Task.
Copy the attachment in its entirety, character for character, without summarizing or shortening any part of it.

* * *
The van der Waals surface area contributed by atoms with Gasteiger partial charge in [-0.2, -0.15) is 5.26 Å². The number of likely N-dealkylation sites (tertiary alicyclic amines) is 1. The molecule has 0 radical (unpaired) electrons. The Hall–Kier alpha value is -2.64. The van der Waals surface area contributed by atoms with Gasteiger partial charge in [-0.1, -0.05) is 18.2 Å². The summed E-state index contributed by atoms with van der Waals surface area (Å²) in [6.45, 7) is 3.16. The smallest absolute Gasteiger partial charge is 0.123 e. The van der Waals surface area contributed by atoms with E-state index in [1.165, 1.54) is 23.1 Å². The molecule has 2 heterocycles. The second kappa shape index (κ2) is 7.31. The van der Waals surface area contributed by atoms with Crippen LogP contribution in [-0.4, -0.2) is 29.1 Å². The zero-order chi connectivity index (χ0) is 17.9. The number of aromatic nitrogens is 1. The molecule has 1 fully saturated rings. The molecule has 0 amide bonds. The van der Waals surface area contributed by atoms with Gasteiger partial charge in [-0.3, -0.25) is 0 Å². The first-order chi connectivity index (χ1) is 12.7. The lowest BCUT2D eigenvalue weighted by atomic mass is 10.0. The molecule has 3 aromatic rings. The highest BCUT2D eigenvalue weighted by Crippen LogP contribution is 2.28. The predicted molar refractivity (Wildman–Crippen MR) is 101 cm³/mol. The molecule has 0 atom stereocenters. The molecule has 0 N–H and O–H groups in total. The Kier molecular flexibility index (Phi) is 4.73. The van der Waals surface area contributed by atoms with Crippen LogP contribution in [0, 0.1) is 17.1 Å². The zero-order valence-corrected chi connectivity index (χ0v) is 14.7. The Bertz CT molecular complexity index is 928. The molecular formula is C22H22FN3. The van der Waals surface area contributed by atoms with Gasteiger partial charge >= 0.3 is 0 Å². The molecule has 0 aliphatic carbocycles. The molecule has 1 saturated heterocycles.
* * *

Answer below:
The van der Waals surface area contributed by atoms with Gasteiger partial charge in [-0.2, -0.15) is 5.26 Å². The number of likely N-dealkylation sites (tertiary alicyclic amines) is 1. The molecule has 0 radical (unpaired) electrons. The Hall–Kier alpha value is -2.64. The van der Waals surface area contributed by atoms with Gasteiger partial charge in [-0.1, -0.05) is 18.2 Å². The summed E-state index contributed by atoms with van der Waals surface area (Å²) in [6.45, 7) is 3.16. The smallest absolute Gasteiger partial charge is 0.123 e. The van der Waals surface area contributed by atoms with E-state index in [1.165, 1.54) is 23.1 Å². The molecule has 2 heterocycles. The second kappa shape index (κ2) is 7.31. The van der Waals surface area contributed by atoms with Crippen LogP contribution in [-0.4, -0.2) is 29.1 Å². The zero-order chi connectivity index (χ0) is 17.9. The number of aromatic nitrogens is 1. The molecule has 1 fully saturated rings. The molecule has 0 amide bonds. The van der Waals surface area contributed by atoms with Gasteiger partial charge in [-0.3, -0.25) is 0 Å². The first-order chi connectivity index (χ1) is 12.7. The lowest BCUT2D eigenvalue weighted by atomic mass is 10.0. The molecule has 3 aromatic rings. The highest BCUT2D eigenvalue weighted by Crippen LogP contribution is 2.28. The predicted molar refractivity (Wildman–Crippen MR) is 101 cm³/mol. The molecule has 0 atom stereocenters. The molecule has 0 N–H and O–H groups in total. The Kier molecular flexibility index (Phi) is 4.73. The van der Waals surface area contributed by atoms with Crippen LogP contribution in [0, 0.1) is 17.1 Å². The zero-order valence-corrected chi connectivity index (χ0v) is 14.7. The Bertz CT molecular complexity index is 928. The molecular formula is C22H22FN3. The van der Waals surface area contributed by atoms with Gasteiger partial charge >= 0.3 is 0 Å². The molecule has 0 aliphatic carbocycles. The molecule has 1 saturated heterocycles.